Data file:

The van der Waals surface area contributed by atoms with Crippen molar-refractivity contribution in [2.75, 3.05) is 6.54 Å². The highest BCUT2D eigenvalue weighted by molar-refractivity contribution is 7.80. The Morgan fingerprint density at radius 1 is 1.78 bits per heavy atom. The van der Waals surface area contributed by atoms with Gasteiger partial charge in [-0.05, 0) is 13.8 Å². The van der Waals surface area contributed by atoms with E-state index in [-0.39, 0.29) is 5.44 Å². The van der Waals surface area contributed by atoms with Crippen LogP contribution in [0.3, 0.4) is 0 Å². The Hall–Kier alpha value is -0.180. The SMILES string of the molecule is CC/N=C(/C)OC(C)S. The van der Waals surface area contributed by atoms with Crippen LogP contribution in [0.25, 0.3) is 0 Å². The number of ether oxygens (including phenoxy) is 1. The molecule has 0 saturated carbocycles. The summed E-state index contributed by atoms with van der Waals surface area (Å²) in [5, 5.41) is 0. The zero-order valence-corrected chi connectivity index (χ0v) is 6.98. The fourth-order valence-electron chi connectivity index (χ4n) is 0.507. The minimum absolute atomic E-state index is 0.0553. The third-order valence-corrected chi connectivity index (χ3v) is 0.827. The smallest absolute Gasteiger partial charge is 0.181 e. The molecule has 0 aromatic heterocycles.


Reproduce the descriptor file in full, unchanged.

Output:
The van der Waals surface area contributed by atoms with Crippen molar-refractivity contribution in [2.75, 3.05) is 6.54 Å². The highest BCUT2D eigenvalue weighted by molar-refractivity contribution is 7.80. The Morgan fingerprint density at radius 1 is 1.78 bits per heavy atom. The van der Waals surface area contributed by atoms with Gasteiger partial charge in [-0.05, 0) is 13.8 Å². The van der Waals surface area contributed by atoms with E-state index in [-0.39, 0.29) is 5.44 Å². The van der Waals surface area contributed by atoms with Crippen LogP contribution in [0.3, 0.4) is 0 Å². The Hall–Kier alpha value is -0.180. The SMILES string of the molecule is CC/N=C(/C)OC(C)S. The van der Waals surface area contributed by atoms with Crippen LogP contribution in [0.25, 0.3) is 0 Å². The number of ether oxygens (including phenoxy) is 1. The molecule has 0 saturated carbocycles. The summed E-state index contributed by atoms with van der Waals surface area (Å²) in [5, 5.41) is 0. The zero-order valence-corrected chi connectivity index (χ0v) is 6.98. The fourth-order valence-electron chi connectivity index (χ4n) is 0.507. The minimum absolute atomic E-state index is 0.0553. The third-order valence-corrected chi connectivity index (χ3v) is 0.827. The smallest absolute Gasteiger partial charge is 0.181 e. The molecule has 0 aromatic heterocycles.